When should you shop for your Rhode Island homeowner’s insurance? It’s obvious that you’ll need it when you buy a new home, but other occasions should also prompt you to revisit your homeowner’s policy. Here are several scenarios when you may need to review your insurance coverage.
You Live in a High Risk Area
If you already live in a home in an area susceptible to flooding or other natural disasters, you need coverage beyond a typical homeowner’s policy. You’ll need to consider purchasing flood insurance and also maybe earthquake insurance.
You should have replacement coverage for your home and its contents, including the cost of any special features not typically found in similar homes.
You Renovated or Expanded Your Space
Renovating your home can increase its value, leaving you with inadequate coverage.
If you increase the square footage of your home by adding on an addition or renovating unused attic or garage space, you’ll need additional coverage. If you’re contemplating work, speak with your insurance agent beforehand. You’ll want protection during the construction period, because disaster can strike anytime.
Some renovations can lower premiums significantly, too. For instance, a new roof can cut premiums by 10 to 20 percent. Your home’s roof protects the structure from rain, wind, snow, and hail, so when it’s in pristine shape you’re less likely to make an insurance claim.
Here in Rhode Island, we’re no strangers to hurricanes. You may receive deep discounts if you upgrade the shingles, install hurricane straps or take other preventative measures. The discounts vary from company to company and where your home is located, but measures to reduce risk usually mean you pay less.
If you upgrade the electrical or plumbing during a renovation, you may also qualify for a discount as these systems will be less likely to cause water damage or fire issues.
You Added A Pool
Enjoying a pool during the hot summer months is a great way to have fun and cool off without having to make the drive to South County to get to the beach – but did you know your insurer also considers it very risky? A pool is what the insurance industry calls an “attractive nuisance.” It draws others to your yard and increases the possibility of injury and death.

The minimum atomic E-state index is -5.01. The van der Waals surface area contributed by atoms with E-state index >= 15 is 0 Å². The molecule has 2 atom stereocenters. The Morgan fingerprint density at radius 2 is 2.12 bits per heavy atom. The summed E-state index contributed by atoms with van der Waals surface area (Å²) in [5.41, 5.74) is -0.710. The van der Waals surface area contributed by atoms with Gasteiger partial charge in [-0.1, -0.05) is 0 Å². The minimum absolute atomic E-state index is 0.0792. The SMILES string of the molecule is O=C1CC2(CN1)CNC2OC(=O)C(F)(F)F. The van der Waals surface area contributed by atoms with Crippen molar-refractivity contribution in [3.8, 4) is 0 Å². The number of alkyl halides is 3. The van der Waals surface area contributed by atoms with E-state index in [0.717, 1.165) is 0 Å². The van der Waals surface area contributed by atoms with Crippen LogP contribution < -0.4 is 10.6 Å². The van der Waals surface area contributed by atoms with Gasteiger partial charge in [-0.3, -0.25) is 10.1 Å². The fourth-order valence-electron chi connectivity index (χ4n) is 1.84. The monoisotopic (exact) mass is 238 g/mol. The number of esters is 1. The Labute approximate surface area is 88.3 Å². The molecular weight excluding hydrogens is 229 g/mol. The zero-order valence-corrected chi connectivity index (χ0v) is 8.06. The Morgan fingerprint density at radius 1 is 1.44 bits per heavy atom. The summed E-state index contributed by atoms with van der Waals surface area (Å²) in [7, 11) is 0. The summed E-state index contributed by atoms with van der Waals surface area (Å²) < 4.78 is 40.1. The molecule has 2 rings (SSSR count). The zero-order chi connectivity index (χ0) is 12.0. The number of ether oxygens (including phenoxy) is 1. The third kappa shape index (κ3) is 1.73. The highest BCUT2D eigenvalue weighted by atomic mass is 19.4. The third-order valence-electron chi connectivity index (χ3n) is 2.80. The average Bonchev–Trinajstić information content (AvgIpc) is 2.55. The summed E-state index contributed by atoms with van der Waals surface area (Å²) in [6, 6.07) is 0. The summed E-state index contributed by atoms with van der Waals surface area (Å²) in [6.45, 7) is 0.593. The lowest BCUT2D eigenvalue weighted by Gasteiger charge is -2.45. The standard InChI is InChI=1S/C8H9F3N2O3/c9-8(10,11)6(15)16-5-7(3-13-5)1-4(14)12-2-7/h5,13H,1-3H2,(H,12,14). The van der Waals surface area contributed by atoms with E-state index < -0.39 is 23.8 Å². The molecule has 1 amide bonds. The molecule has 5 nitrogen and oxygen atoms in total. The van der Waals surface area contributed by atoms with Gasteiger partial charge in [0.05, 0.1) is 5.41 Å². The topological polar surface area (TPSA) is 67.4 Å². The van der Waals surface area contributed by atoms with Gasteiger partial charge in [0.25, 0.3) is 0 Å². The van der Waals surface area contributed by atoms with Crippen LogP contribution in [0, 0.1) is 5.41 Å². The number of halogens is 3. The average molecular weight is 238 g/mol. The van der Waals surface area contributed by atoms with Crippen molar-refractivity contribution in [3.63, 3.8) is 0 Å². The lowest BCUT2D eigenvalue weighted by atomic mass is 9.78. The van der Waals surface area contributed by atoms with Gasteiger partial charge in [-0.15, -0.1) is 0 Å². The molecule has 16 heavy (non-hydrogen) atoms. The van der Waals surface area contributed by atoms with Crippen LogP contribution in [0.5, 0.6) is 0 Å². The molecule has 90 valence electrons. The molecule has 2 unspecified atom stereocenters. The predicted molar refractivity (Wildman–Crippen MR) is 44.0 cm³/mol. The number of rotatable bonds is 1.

Your insurance agent will probably recommend a personal umbrella policy (PUP) for coverage beyond your homeowner’s policy. The Insurance Information Institute suggests a policy with $1 million of liability coverage for pool owners. The policy may also require you to fence in the pool area. A pool can also increase the value of your home, so you may need more overall coverage, too.
You Run A Home-Based Business
Your existing homeowner’s policy may protect you up to a certain limit, but it’s usually only about $2,500. If you carry stock or supplies or you use specialized equipment, discuss your coverage with your agent. They may suggest you add a rider to your policy to bolster your existing policy.
If your clients come and go from your home often, you may need a separate business policy. A separate policy can increase your protection against liability if someone injures themselves on your property.
If you haven’t updated your insurance coverage in some time, it’s always wise to call your insurance agent for a review. The purpose of insurance is to protect you against loss, but it cannot do so if you have insufficient coverage. Proper coverage provides peace of mind and financial compensation when you need it most.